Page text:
We were tied to the ship’s mast, we were tied with an anchor. We passed through the Straits of Gibraltar, we passed through the Siren’s Song (sit tight my love, it’s okay, clouds can’t hurt us).

Did you know that some of your photo albums were published recently online?9 There are pictures of friends playing boules in the garden and there is the old port in Carnac, France, and Leonard’s pet marmoset sitting next to a green (?) hat. There is T.S. Eliot smiling and Vivienne frowning and there are the cats, Sappho and Pluto, lounging in the sun. There are the snowy farm fields (without clover) and there is the River Ouse (?) flooded in spring. And there you are and how I search your face now for the young girl in you, before your features were set in sadness before you looked so much older than your fifty-seven or so years (1939-1940) seen especially in that photograph of you sitting in a floral armchair in your bedroom (?) (Virginia Woolf reclining in an armchair, undated. Gelatin silver print; 8×10 centimeters) where it seemed like the life had already gone out of you. You (Virginia—virgin, maiden): a shimmering moth-wing (hay-colored and tasseled), a phantom ship, a will-o’-the-wisp who once said, What a born melancholiac I am!

I would have loved to go out walking with you those sometimes eight miles in an afternoon, cutting through farm fields and clover, scuttling up hills, jumping ditches, scrambling under barbed wire fences. Barbed wire fences couldn’t stop us. The war couldn’t stop us. Our fathers and even our mothers couldn’t stop. One cannot alter a condition with the same mindset that created it in the first place (I will repeat that line sometimes attributed to Albert Einstein). I will call you Diana, the Huntress, or I will call you The Empress (III). I will try not to be afraid and I will try to forgive us. I will say again (out loud): “Do you remember when we were fish (in place of our limbs grew four fins and our lips, ears, and eyes went real small)? How this was all we ever wished—to be known as beautiful ones who swim and breathe under blue wave. Remember when we were fish and the cool soaked our skin? Then once, sliding down deck and hull—hooked on a fisherman’s line real small?”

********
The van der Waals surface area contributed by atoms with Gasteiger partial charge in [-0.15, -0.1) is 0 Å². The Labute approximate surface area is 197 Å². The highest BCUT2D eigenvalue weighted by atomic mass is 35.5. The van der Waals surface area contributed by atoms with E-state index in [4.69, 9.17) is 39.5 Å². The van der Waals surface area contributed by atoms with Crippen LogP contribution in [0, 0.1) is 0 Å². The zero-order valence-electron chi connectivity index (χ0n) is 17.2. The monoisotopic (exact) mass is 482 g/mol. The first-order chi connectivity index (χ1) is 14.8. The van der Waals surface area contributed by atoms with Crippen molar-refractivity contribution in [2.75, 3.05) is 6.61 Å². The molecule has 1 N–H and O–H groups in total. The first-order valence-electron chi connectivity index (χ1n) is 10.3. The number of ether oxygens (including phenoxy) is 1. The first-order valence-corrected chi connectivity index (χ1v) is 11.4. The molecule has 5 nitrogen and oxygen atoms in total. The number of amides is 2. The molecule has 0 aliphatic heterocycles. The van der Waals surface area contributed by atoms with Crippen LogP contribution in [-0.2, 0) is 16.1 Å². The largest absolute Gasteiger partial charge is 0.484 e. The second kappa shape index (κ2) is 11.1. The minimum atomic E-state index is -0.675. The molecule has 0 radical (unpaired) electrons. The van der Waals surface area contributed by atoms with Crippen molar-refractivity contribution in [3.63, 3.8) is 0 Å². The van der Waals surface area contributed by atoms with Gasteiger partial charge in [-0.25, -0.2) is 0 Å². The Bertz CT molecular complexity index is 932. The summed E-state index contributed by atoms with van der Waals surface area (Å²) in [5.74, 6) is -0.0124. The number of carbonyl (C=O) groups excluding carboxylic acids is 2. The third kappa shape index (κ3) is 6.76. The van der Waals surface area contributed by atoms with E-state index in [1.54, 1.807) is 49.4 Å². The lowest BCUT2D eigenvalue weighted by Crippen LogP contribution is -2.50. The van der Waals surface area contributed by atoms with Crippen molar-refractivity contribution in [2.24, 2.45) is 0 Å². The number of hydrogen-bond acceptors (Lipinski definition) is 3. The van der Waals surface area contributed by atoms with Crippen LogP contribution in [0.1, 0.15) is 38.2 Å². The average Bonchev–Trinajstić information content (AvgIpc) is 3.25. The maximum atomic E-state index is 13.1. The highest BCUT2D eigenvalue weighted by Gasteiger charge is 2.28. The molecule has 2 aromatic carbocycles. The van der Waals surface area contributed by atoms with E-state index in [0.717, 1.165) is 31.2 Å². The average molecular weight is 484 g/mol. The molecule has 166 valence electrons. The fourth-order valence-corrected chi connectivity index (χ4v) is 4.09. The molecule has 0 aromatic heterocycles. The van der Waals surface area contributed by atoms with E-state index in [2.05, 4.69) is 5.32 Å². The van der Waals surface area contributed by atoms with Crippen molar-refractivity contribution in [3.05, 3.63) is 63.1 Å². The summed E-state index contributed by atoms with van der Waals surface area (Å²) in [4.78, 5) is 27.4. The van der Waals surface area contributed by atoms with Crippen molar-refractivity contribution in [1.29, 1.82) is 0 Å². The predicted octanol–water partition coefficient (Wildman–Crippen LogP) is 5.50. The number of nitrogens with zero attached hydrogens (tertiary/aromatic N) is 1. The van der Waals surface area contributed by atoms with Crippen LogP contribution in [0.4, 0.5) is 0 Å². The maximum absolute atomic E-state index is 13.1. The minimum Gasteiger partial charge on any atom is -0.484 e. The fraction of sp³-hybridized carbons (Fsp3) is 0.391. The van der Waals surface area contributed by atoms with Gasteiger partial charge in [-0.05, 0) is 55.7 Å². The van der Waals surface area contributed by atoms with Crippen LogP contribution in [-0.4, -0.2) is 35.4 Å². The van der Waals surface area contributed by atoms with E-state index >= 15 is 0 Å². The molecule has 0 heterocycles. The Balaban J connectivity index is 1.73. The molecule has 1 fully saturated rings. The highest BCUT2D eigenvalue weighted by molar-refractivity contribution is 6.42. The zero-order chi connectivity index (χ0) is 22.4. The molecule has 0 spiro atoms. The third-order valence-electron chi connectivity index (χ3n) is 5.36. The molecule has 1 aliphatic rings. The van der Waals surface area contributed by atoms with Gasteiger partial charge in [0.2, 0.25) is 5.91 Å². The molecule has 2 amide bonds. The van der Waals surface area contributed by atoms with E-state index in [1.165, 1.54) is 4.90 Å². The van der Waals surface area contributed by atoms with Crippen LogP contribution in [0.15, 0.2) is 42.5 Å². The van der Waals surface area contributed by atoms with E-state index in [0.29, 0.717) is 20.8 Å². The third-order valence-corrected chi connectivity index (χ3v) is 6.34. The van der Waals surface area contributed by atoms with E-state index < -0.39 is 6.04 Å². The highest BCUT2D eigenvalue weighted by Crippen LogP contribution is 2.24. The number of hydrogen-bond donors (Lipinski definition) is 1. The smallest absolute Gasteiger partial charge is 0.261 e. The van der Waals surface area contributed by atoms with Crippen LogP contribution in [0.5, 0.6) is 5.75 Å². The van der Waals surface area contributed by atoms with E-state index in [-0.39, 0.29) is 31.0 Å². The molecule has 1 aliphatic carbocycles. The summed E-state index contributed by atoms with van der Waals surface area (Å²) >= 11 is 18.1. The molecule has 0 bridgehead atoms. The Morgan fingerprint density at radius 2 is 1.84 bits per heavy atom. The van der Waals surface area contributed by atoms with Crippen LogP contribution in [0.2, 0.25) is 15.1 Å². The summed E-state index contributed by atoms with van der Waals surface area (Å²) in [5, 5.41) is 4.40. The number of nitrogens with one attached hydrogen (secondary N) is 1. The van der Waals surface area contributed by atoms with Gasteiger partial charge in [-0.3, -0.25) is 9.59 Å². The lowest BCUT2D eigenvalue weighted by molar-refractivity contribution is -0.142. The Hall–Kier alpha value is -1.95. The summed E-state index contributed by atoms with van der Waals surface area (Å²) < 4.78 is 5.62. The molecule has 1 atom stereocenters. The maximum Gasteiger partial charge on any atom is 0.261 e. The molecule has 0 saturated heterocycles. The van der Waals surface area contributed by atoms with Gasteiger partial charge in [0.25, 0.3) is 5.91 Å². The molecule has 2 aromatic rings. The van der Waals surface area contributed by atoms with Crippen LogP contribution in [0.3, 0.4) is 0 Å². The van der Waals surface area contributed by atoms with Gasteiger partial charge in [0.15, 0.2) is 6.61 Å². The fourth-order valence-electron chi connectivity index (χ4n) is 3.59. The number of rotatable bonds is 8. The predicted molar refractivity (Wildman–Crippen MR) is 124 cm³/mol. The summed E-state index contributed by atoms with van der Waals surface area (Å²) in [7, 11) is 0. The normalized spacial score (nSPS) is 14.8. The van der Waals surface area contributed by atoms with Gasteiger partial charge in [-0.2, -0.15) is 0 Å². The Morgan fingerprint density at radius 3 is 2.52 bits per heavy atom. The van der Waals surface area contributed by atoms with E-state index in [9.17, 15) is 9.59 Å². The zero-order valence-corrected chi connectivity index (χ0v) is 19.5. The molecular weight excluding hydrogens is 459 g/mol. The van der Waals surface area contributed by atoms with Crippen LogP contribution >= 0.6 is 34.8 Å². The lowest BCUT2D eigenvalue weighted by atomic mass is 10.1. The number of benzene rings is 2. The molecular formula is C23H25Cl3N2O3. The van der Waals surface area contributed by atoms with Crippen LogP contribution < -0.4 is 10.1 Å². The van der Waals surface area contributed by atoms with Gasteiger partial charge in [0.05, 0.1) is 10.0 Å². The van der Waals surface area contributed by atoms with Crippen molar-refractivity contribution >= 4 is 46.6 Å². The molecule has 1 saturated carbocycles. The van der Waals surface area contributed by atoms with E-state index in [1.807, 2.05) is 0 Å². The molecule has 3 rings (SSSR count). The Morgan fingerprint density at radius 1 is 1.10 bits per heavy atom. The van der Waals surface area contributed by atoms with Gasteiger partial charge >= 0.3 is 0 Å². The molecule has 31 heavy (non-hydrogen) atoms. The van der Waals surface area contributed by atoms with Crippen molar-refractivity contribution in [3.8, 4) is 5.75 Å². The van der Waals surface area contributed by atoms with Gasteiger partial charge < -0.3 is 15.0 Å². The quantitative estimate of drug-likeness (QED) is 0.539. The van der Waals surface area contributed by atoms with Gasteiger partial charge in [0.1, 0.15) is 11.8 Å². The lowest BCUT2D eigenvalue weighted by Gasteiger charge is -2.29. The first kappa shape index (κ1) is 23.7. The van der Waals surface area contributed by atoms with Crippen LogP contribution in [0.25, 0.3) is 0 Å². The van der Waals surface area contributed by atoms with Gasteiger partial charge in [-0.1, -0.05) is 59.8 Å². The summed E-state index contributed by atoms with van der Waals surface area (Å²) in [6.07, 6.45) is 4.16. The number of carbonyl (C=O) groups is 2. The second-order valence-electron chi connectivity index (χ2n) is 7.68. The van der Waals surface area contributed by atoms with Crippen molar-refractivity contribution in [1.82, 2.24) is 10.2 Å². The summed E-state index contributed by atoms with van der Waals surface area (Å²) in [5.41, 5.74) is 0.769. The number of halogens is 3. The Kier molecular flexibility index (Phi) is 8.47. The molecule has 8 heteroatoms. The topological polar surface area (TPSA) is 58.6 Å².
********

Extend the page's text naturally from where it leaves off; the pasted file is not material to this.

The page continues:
March 28, 1941, Swiss psychoanalyst, Carl Jung’s (66), The Red Book a.k.a. Liber Novus, still safely secreted away from public view, would be published in 2009, forty-eight years after Jung’s death (June 6, 1961—twenty-six days before Ernest Hemingway’s suicide on July 2, 1961).

Remember how even after I was married (post-sobriety, post-Catholic Church conversion) I was still prone to those mood swings and rages especially isolated in that tiny village near Nîmes, France, where my husband and I had settled? How I ended up requesting an exorcism from a local priest who seemed shocked but found an exorcism unwarranted and yet still didn’t know what (the hell) to do with me. How I’d wished so badly that the reason for my troubles could have been something as simple as demon possession instead of having to, at some future point, roll up my sleeves and begin going deeper into that Jungian process of individuation.

What if those of us who jumped off a bridge, tightened a noose, pulled a trigger, took a handful of pills, shut the garage door and started the engine would have had just one extra second between the thought (obsession) and the act? Would we walk back (full of relief and splendor)? What if our lives could be anything, anywhere, with anyone or with no one at all (we are free to change course at any moment). What if our pasts could be forgiven, every slight forgotten and all guilt banished? What if saving our lives meant leaving (definitively or indefinitely) our writing (and/or parents, alcohol, drugs, wives, husbands, lovers, jobs, etc.)? Would we choose it?

A breeze rose; a shiver ran through the leaves; and thus stirred they lost their brown density and became grey or white as the tree shifted its mass, winked and lost its domed uniformity. The hawk poised on the topmost branch flicked its eyelids and rose and sailed and soared far away.10